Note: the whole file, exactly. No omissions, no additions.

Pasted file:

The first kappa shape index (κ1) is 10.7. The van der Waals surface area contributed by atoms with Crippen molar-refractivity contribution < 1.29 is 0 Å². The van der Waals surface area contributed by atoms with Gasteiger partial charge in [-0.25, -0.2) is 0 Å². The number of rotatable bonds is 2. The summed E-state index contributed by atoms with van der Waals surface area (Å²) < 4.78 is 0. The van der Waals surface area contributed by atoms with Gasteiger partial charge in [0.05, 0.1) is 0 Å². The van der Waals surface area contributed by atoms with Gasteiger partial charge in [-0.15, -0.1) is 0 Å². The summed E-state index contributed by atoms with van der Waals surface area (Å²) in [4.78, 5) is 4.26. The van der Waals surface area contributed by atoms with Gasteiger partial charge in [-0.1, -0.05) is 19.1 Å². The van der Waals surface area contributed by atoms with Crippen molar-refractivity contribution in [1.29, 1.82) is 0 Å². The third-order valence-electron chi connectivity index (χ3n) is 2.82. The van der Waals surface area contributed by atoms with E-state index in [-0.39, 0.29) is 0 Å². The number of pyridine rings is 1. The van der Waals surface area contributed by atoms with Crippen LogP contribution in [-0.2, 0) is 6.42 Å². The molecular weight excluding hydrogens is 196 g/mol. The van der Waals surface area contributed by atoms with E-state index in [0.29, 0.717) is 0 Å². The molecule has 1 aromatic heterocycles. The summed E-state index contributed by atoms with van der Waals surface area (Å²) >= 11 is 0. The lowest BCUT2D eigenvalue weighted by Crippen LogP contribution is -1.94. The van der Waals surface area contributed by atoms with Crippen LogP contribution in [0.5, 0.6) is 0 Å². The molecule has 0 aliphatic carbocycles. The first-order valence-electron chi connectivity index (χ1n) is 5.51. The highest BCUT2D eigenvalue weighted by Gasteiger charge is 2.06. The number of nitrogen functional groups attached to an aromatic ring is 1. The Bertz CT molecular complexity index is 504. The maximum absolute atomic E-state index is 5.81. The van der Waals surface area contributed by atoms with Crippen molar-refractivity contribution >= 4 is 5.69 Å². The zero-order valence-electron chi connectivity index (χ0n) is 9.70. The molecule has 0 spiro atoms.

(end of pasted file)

The first kappa shape index (κ1) is 10.7. The van der Waals surface area contributed by atoms with Crippen molar-refractivity contribution < 1.29 is 0 Å². The van der Waals surface area contributed by atoms with Gasteiger partial charge in [-0.25, -0.2) is 0 Å². The number of rotatable bonds is 2. The summed E-state index contributed by atoms with van der Waals surface area (Å²) < 4.78 is 0. The van der Waals surface area contributed by atoms with Gasteiger partial charge in [0.05, 0.1) is 0 Å². The van der Waals surface area contributed by atoms with Gasteiger partial charge in [-0.15, -0.1) is 0 Å². The summed E-state index contributed by atoms with van der Waals surface area (Å²) in [4.78, 5) is 4.26. The van der Waals surface area contributed by atoms with Gasteiger partial charge in [-0.1, -0.05) is 19.1 Å². The van der Waals surface area contributed by atoms with Crippen molar-refractivity contribution in [1.29, 1.82) is 0 Å². The third-order valence-electron chi connectivity index (χ3n) is 2.82. The van der Waals surface area contributed by atoms with E-state index in [-0.39, 0.29) is 0 Å². The number of pyridine rings is 1. The van der Waals surface area contributed by atoms with Crippen LogP contribution in [-0.2, 0) is 6.42 Å². The molecular weight excluding hydrogens is 196 g/mol. The van der Waals surface area contributed by atoms with E-state index in [0.29, 0.717) is 0 Å². The molecule has 1 aromatic heterocycles. The summed E-state index contributed by atoms with van der Waals surface area (Å²) >= 11 is 0. The lowest BCUT2D eigenvalue weighted by Crippen LogP contribution is -1.94. The van der Waals surface area contributed by atoms with Crippen LogP contribution in [0.5, 0.6) is 0 Å². The molecule has 0 aliphatic carbocycles. The first-order valence-electron chi connectivity index (χ1n) is 5.51. The highest BCUT2D eigenvalue weighted by Gasteiger charge is 2.06. The number of nitrogen functional groups attached to an aromatic ring is 1. The Bertz CT molecular complexity index is 504. The maximum absolute atomic E-state index is 5.81. The van der Waals surface area contributed by atoms with Crippen molar-refractivity contribution >= 4 is 5.69 Å². The zero-order valence-electron chi connectivity index (χ0n) is 9.70. The molecule has 0 spiro atoms.